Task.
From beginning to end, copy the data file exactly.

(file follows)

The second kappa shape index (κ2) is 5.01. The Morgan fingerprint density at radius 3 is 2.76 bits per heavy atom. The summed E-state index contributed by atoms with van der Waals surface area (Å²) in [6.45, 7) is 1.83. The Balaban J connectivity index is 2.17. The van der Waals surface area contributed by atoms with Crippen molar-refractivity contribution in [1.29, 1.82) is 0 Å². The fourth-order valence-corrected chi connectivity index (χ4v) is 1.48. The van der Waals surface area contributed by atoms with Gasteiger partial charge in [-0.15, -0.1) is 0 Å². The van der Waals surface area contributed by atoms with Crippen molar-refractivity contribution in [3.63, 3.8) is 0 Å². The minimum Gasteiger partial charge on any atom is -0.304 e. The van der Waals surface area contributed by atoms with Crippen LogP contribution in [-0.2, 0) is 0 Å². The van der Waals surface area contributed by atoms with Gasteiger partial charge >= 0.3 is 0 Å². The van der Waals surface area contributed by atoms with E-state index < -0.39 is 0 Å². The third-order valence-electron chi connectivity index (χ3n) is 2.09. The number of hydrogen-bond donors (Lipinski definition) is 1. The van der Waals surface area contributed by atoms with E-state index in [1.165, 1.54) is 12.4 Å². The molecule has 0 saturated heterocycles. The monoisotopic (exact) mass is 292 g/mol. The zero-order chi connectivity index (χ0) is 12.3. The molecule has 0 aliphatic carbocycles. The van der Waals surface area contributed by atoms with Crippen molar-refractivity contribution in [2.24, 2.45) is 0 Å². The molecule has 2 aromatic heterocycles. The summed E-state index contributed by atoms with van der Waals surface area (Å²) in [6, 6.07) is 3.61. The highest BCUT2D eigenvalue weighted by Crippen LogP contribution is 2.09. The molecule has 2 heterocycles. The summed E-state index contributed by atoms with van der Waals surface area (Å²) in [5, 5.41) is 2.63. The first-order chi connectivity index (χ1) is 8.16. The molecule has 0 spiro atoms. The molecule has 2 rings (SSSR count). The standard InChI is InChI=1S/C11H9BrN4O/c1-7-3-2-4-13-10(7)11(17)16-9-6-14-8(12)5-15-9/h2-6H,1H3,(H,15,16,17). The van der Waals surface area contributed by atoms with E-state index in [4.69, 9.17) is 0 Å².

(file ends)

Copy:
The second kappa shape index (κ2) is 5.01. The Morgan fingerprint density at radius 3 is 2.76 bits per heavy atom. The summed E-state index contributed by atoms with van der Waals surface area (Å²) in [6.45, 7) is 1.83. The Balaban J connectivity index is 2.17. The van der Waals surface area contributed by atoms with Crippen molar-refractivity contribution in [1.29, 1.82) is 0 Å². The fourth-order valence-corrected chi connectivity index (χ4v) is 1.48. The van der Waals surface area contributed by atoms with Gasteiger partial charge in [-0.15, -0.1) is 0 Å². The van der Waals surface area contributed by atoms with Crippen molar-refractivity contribution in [3.63, 3.8) is 0 Å². The minimum Gasteiger partial charge on any atom is -0.304 e. The van der Waals surface area contributed by atoms with Crippen LogP contribution in [-0.2, 0) is 0 Å². The van der Waals surface area contributed by atoms with Gasteiger partial charge >= 0.3 is 0 Å². The van der Waals surface area contributed by atoms with E-state index < -0.39 is 0 Å². The third-order valence-electron chi connectivity index (χ3n) is 2.09. The number of hydrogen-bond donors (Lipinski definition) is 1. The van der Waals surface area contributed by atoms with E-state index in [1.165, 1.54) is 12.4 Å². The molecule has 0 saturated heterocycles. The monoisotopic (exact) mass is 292 g/mol. The zero-order chi connectivity index (χ0) is 12.3. The molecule has 0 aliphatic carbocycles. The van der Waals surface area contributed by atoms with Crippen molar-refractivity contribution in [2.24, 2.45) is 0 Å². The molecule has 2 aromatic heterocycles. The summed E-state index contributed by atoms with van der Waals surface area (Å²) in [6, 6.07) is 3.61. The highest BCUT2D eigenvalue weighted by Crippen LogP contribution is 2.09. The molecule has 2 heterocycles. The summed E-state index contributed by atoms with van der Waals surface area (Å²) in [5, 5.41) is 2.63. The first-order chi connectivity index (χ1) is 8.16. The molecule has 0 spiro atoms. The molecule has 2 rings (SSSR count). The standard InChI is InChI=1S/C11H9BrN4O/c1-7-3-2-4-13-10(7)11(17)16-9-6-14-8(12)5-15-9/h2-6H,1H3,(H,15,16,17). The van der Waals surface area contributed by atoms with E-state index in [4.69, 9.17) is 0 Å².